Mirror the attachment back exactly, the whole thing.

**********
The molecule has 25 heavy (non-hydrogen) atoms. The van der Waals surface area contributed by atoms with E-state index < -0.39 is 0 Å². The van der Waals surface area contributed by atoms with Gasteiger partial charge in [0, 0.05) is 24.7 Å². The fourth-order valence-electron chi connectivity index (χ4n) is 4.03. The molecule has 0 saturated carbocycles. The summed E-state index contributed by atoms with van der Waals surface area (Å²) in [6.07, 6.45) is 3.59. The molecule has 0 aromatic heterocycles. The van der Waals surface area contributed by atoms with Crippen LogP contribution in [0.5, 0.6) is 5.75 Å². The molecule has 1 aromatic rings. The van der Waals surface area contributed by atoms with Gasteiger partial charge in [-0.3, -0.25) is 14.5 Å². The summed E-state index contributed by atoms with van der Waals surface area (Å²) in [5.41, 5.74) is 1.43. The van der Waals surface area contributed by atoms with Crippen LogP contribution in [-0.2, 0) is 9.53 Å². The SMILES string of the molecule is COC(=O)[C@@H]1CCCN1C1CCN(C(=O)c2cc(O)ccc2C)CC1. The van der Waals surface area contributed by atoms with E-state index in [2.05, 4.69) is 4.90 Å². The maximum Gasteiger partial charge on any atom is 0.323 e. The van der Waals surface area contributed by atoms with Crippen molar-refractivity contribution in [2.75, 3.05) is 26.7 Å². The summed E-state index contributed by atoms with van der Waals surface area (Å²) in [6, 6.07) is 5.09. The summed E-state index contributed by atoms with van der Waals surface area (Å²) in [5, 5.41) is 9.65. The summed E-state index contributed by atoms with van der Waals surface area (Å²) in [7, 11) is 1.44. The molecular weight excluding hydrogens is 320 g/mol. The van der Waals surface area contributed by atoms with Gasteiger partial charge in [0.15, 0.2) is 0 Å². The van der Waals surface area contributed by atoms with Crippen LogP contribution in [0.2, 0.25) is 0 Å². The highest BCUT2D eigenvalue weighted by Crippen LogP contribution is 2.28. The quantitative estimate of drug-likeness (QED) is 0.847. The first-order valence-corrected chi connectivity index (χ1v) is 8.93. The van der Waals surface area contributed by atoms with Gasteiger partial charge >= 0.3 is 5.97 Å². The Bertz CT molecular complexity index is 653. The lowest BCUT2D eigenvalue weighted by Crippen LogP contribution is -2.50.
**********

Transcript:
The molecule has 25 heavy (non-hydrogen) atoms. The van der Waals surface area contributed by atoms with E-state index < -0.39 is 0 Å². The van der Waals surface area contributed by atoms with Gasteiger partial charge in [0, 0.05) is 24.7 Å². The fourth-order valence-electron chi connectivity index (χ4n) is 4.03. The molecule has 0 saturated carbocycles. The summed E-state index contributed by atoms with van der Waals surface area (Å²) in [6.07, 6.45) is 3.59. The molecule has 0 aromatic heterocycles. The van der Waals surface area contributed by atoms with Crippen LogP contribution in [0.5, 0.6) is 5.75 Å². The molecule has 1 aromatic rings. The van der Waals surface area contributed by atoms with Gasteiger partial charge in [-0.3, -0.25) is 14.5 Å². The summed E-state index contributed by atoms with van der Waals surface area (Å²) in [5.41, 5.74) is 1.43. The van der Waals surface area contributed by atoms with Crippen LogP contribution in [-0.2, 0) is 9.53 Å². The SMILES string of the molecule is COC(=O)[C@@H]1CCCN1C1CCN(C(=O)c2cc(O)ccc2C)CC1. The van der Waals surface area contributed by atoms with E-state index in [2.05, 4.69) is 4.90 Å². The maximum Gasteiger partial charge on any atom is 0.323 e. The van der Waals surface area contributed by atoms with Crippen molar-refractivity contribution in [2.75, 3.05) is 26.7 Å². The summed E-state index contributed by atoms with van der Waals surface area (Å²) in [6, 6.07) is 5.09. The summed E-state index contributed by atoms with van der Waals surface area (Å²) in [5, 5.41) is 9.65. The summed E-state index contributed by atoms with van der Waals surface area (Å²) in [7, 11) is 1.44. The molecular weight excluding hydrogens is 320 g/mol. The van der Waals surface area contributed by atoms with Gasteiger partial charge in [0.15, 0.2) is 0 Å². The van der Waals surface area contributed by atoms with Crippen LogP contribution in [0.2, 0.25) is 0 Å². The highest BCUT2D eigenvalue weighted by Crippen LogP contribution is 2.28. The quantitative estimate of drug-likeness (QED) is 0.847. The first-order valence-corrected chi connectivity index (χ1v) is 8.93. The van der Waals surface area contributed by atoms with Gasteiger partial charge >= 0.3 is 5.97 Å². The Bertz CT molecular complexity index is 653. The lowest BCUT2D eigenvalue weighted by Crippen LogP contribution is -2.50.